For homeowners and prospective homebuyers, the state of the economy plays a crucial role in determining the affordability and accessibility of housing. One key factor that significantly influences the housing market is the Official Cash Rate (OCR).
But what exactly IS the Official Cash Rate and why does it have so much power over the property market?
The Official Cash Rate is the interest rate set by the Reserve Bank of New Zealand (RBNZ). It represents the rate at which commercial banks can borrow or lend money to the Reserve Bank on an overnight basis. The OCR is primarily used to regulate the country's monetary policy and manage inflation.
The Reserve Bank assesses various economic factors and indicators, such as inflation, employment rates, GDP growth, and exchange rates, to determine the appropriate level for the OCR. By adjusting the OCR, the RBNZ aims to influence borrowing costs, stimulate or cool economic activity, and maintain price stability.
So what impact does that have on those who already own a home?
Mortgage Interest Rates: The OCR has a direct impact on mortgage interest rates. When the RBNZ lowers the OCR, it becomes cheaper for commercial banks to borrow money, leading to a reduction in mortgage rates. This can result in lower monthly mortgage payments for existing homeowners with variable rate mortgages and potentially make homeownership more affordable for new buyers. The opposite happens when the rate increases, with rates going up and repayments becoming more.
Fixed Rate Mortgages: The OCR also indirectly affects fixed-rate mortgages. While fixed-rate mortgages are not directly linked to the OCR, they are influenced by long-term interest rates, which can be affected by changes in the OCR. If the OCR decreases, long-term interest rates may also decrease, making fixed-rate mortgages more attractive to homeowners or homebuyers seeking stability in their monthly payments.
Equity and Property Values: Changes in the OCR can impact the overall value of real estate properties. Lower interest rates can increase demand for housing, leading to increased property values and potentially boosting homeowners' equity. On the other hand, if the OCR increases, borrowing becomes more expensive, which may dampen demand and affect property values accordingly.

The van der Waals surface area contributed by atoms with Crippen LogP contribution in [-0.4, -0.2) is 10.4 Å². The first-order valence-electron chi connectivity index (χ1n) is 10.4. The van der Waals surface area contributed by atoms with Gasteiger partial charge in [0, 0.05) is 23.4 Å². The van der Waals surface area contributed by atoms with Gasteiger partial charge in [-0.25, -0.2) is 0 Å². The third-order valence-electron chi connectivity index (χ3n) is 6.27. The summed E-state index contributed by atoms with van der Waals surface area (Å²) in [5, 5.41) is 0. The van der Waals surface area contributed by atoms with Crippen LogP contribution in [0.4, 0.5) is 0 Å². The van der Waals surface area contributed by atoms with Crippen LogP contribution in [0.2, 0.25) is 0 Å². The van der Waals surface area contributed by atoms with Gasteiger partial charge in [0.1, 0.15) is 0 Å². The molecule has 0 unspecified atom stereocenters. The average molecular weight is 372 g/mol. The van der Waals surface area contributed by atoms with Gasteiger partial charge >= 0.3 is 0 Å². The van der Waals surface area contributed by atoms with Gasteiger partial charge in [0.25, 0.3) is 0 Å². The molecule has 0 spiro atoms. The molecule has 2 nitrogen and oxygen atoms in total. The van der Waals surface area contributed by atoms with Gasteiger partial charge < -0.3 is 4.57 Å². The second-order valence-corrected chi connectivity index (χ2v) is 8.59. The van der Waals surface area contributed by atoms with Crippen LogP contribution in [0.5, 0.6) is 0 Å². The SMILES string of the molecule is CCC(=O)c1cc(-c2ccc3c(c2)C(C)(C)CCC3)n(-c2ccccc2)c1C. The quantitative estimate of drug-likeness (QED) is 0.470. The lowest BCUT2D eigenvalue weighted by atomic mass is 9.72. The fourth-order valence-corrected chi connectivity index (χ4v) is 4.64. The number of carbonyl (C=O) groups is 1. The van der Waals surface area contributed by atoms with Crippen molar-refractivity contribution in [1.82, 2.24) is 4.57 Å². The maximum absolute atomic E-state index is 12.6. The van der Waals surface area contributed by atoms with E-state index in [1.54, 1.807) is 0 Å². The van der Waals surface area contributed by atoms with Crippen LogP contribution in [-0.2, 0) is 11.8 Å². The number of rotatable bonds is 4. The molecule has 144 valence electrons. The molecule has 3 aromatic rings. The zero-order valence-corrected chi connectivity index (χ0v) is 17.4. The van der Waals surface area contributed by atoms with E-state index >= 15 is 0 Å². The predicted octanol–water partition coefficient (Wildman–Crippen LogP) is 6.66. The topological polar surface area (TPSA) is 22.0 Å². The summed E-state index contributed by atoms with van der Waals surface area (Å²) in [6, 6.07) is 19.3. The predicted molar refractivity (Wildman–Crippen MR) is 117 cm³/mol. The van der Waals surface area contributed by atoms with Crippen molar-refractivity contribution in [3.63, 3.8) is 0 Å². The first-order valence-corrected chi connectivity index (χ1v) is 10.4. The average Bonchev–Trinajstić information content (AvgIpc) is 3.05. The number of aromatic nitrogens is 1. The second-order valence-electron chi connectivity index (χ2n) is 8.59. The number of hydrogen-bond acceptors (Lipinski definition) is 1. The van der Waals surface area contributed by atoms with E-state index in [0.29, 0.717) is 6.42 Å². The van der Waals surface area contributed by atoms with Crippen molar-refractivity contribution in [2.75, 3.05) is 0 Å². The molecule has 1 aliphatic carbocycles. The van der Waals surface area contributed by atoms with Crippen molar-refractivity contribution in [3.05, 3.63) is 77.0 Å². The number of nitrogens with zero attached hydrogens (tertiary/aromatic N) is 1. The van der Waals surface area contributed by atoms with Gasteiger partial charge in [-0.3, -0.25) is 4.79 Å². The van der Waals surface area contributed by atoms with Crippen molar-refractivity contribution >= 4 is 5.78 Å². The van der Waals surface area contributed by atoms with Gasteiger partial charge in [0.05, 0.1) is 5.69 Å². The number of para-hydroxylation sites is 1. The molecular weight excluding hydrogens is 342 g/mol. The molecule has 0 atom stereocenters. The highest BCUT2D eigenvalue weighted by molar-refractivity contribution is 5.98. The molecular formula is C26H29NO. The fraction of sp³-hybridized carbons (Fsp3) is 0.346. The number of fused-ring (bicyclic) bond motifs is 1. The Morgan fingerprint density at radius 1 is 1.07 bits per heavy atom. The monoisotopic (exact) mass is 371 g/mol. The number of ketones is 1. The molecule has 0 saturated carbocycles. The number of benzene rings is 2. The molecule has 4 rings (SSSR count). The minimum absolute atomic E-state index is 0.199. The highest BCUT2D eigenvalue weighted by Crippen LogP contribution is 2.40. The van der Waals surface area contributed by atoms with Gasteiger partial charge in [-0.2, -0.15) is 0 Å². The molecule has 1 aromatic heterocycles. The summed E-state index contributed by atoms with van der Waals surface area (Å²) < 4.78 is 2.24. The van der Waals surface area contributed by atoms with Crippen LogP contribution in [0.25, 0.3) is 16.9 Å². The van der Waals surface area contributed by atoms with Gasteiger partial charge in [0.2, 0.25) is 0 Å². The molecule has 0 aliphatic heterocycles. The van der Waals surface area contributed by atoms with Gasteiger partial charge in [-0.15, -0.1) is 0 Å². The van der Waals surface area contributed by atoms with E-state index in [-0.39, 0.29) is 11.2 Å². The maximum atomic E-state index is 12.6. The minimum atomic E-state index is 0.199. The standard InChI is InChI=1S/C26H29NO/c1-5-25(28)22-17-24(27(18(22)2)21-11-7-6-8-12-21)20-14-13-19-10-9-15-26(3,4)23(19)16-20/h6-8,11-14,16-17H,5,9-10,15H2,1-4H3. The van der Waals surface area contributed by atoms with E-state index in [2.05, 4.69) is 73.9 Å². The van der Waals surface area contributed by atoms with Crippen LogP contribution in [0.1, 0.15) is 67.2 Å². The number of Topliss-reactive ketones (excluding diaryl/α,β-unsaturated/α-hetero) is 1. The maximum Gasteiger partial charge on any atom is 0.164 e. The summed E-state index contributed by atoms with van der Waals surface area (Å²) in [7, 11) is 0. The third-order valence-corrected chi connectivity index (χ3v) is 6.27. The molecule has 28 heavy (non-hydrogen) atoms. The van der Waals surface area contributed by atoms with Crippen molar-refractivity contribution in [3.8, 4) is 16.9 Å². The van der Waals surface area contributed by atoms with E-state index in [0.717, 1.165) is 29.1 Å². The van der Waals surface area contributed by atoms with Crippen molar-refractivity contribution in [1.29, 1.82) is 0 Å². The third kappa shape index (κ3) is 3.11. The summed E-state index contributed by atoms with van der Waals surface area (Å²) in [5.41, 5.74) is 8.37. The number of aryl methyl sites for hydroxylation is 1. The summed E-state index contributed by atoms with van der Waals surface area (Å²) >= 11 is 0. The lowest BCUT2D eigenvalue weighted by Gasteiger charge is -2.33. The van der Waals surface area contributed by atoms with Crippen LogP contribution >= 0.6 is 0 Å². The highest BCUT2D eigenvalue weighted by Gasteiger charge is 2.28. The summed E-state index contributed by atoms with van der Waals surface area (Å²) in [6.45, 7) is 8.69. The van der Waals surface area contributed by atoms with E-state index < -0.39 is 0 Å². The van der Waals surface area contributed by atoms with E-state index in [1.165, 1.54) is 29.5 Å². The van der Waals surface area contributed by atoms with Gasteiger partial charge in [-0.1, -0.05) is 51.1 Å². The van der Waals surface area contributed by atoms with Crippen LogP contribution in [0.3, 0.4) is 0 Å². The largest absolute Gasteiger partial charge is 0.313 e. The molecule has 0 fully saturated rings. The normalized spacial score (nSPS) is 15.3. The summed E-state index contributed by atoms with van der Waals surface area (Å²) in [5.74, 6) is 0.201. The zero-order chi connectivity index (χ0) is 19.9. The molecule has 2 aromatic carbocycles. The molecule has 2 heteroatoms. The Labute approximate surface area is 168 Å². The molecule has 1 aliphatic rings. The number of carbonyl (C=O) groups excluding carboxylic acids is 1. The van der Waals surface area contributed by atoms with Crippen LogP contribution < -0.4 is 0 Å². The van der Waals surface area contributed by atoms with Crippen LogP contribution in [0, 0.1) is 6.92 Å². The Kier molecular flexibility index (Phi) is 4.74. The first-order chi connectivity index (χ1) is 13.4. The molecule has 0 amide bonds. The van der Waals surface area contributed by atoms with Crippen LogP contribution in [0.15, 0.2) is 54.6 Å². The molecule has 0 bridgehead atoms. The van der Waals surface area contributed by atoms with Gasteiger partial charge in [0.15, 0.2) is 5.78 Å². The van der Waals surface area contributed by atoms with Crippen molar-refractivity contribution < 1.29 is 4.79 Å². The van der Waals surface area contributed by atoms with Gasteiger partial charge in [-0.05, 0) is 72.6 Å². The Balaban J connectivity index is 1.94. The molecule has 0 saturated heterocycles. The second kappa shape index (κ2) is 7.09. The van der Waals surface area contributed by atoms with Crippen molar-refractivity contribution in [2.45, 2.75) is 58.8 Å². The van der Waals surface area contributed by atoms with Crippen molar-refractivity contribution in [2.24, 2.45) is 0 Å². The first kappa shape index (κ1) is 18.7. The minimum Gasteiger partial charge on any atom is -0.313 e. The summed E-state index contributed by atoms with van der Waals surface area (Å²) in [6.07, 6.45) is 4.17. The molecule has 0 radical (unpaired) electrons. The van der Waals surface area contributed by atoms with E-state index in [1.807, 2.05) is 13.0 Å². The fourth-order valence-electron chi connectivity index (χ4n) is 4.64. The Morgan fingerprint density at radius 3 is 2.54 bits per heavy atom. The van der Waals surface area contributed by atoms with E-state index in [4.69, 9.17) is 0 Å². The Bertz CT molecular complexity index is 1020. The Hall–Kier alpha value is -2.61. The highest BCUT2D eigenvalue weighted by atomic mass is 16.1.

For those looking to buy a home, the OCR plays a key role too….
Affordability: An increase in the OCR can make it harder for homebuyers to obtain financing. Higher mortgage rates mean higher monthly payments and can make the debt-to-income ratio for potential buyers harder.
Competition and Market Dynamics: A higher OCR may decrease demand for housing, resulting in less competition among buyers. As we’ve seen, a higher OCR can cause property values to fall, making it easier for prospective buyers to get a foot in the market. This is often a good time for first home buyers to get a foot on the property ladder.
Loan Approval and Conditions: The OCR can also influence lending criteria and conditions set by banks. Banks may tighten or loosen their lending criteria depending on how the market is responding.
As a homeowner or prospective homebuyer, it is essential to understand how changes in the OCR can impact your financial situation. By keeping a close eye on the OCR and working with trusted professionals, such as your mortgage advisor, both homeowners and homebuyers can make informed decisions that align with their home ownership goals and financial circumstances. If you’d like to discuss how the most recent OCR rise affects your situation, then get in touch with our local mortgage advisors today.